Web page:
In those cases, the demands to censor trans books may not necessarily be coming from the government itself. But the demands are in alignment with the government’s broader aims to suppress trans people’s rights. They share a common goal: restrain, if not remove, trans people from our shared civic life. Strangio is cognizant of this power dynamic. As he wrote in comments to Greenwald that were not included in his story but tweeted by Greenwald in full, “I believe in fighting the central premise of these arguments and building support for what every major medical association has made clear—that care for youth is safe, effective, and life saving—and ensuring that trans youth don’t die as a result of these criminal bans.” Anti-trans suppression leads, too, to the “death of free speech.” It may also lead to the death of trans people.

In his defense of Shrier, Greenwald does not acknowledge that the far more common censorship scenario in the U.S. is for trans people’s speech—their gender expression itself, too—to be targeted. He is familiar with Strangio’s legal work, he writes, noting the fight it took for Chelsea Manning to be treated with dignity, including being allowed access to hormones, when she was in military prison at Fort Leavenworth (where she was sentenced after being put on trial for leaking critical documents about the Iraq War). “Trans people still face incomparable societal hurdles—including an epidemic of violence—even when they enjoy networks of support in the middle of progressive cities,” Greenwald wrote in 2017, after Manning was released. “But to do that while in a military brig, in the middle of Kansas, where your daily life depends exclusively upon your military jailers, is both incomprehensibly difficult and incomprehensibly courageous.”

Chelsea Manning is an extraordinary example of an ordinary circumstance: Institutional gatekeepers stand between trans people and their self-determination, and those gatekeepers still have more power than trans people have. It is in that context that Strangio raises questions about the harm a book like Shrier’s can do—about the true, complex boundaries of speech. Is a rude email to the people at Spotify who pay Joe Rogan’s bills, which allows him to host a long chat with Shrier and put it in front of millions of people, at all comparable to that institutional gatekeeping? What about when the argument made in that chat empowers the gatekeepers, and at trans people’s expense?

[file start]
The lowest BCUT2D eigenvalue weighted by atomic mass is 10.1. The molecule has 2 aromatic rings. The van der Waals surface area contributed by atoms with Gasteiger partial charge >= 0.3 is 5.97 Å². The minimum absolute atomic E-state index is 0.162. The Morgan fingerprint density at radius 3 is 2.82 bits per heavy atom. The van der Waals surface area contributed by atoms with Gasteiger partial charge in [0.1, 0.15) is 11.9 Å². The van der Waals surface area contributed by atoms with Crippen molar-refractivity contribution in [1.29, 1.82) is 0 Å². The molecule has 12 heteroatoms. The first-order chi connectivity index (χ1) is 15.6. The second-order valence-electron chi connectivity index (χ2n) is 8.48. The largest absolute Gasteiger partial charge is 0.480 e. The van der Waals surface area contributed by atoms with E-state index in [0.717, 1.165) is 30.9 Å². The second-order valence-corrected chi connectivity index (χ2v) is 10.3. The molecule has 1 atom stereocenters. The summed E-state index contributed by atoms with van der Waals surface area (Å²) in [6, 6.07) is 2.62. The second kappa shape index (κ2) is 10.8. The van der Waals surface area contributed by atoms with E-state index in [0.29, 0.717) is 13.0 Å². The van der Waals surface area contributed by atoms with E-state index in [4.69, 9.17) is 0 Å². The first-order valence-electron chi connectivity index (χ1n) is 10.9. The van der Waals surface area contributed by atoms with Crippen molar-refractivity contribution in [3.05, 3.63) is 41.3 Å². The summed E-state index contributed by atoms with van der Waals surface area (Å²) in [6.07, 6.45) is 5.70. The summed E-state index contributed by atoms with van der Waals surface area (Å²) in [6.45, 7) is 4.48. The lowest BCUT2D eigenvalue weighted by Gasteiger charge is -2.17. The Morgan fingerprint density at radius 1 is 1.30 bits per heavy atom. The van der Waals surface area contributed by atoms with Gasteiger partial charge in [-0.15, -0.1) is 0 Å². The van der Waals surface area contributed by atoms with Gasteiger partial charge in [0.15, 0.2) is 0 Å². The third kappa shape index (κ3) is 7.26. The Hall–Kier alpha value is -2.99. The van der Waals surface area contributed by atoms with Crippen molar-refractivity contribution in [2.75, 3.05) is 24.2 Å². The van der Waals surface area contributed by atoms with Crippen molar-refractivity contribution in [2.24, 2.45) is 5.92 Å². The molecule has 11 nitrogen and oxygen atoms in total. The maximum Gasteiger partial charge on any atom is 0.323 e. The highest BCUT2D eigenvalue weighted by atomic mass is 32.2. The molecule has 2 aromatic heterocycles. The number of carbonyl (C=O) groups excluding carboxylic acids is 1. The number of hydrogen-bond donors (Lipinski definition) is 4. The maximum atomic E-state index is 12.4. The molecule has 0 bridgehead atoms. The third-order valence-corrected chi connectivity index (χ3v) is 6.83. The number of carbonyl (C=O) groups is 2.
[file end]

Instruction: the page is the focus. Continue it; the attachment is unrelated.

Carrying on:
But we aren’t having that debate. The debate Shrier wants to have—and which her defenders are now embroiled in—is being played out on grounds that barely resemble our ordinary lives. It is so small. If we were to understand freedom of speech more broadly, as a person’s capacity to express themselves, to have autonomy, to exist, then this debate becomes more complex and better resembles the world in which we live right now. Those are conversations worth having. We rarely do.

Put more bluntly: Whose speech is more constrained, a Wall Street Journal contributor or a trans kid whose teachers, if they call on him, won’t even use his name? Or who won’t let him use the bathroom? This inversion, of aggressors and gatekeepers and the otherwise powerful posing as victims, isn’t only the go-to play in the trans rights counter-movement. It’s a useful trick for hiding power—a kind of disorienting fog you have to wade through before you can see the full picture.

To focus on one retailer temporarily pulling one book but not point to that far more formidable power of the state over trans people’s ordinary lives is certainly a choice. As the Department of Education was trying to coerce school districts into excluding trans athletes, Shrier was using her opinion column to take the side of the government in that fight. The positions Shrier stakes out are the dominant position—“of common sense, the regime of the ‘taken for granted,’” in the language of Stuart Hall. The anti-trans expert—self-described as maligned, under threat, censored—has the state on her side.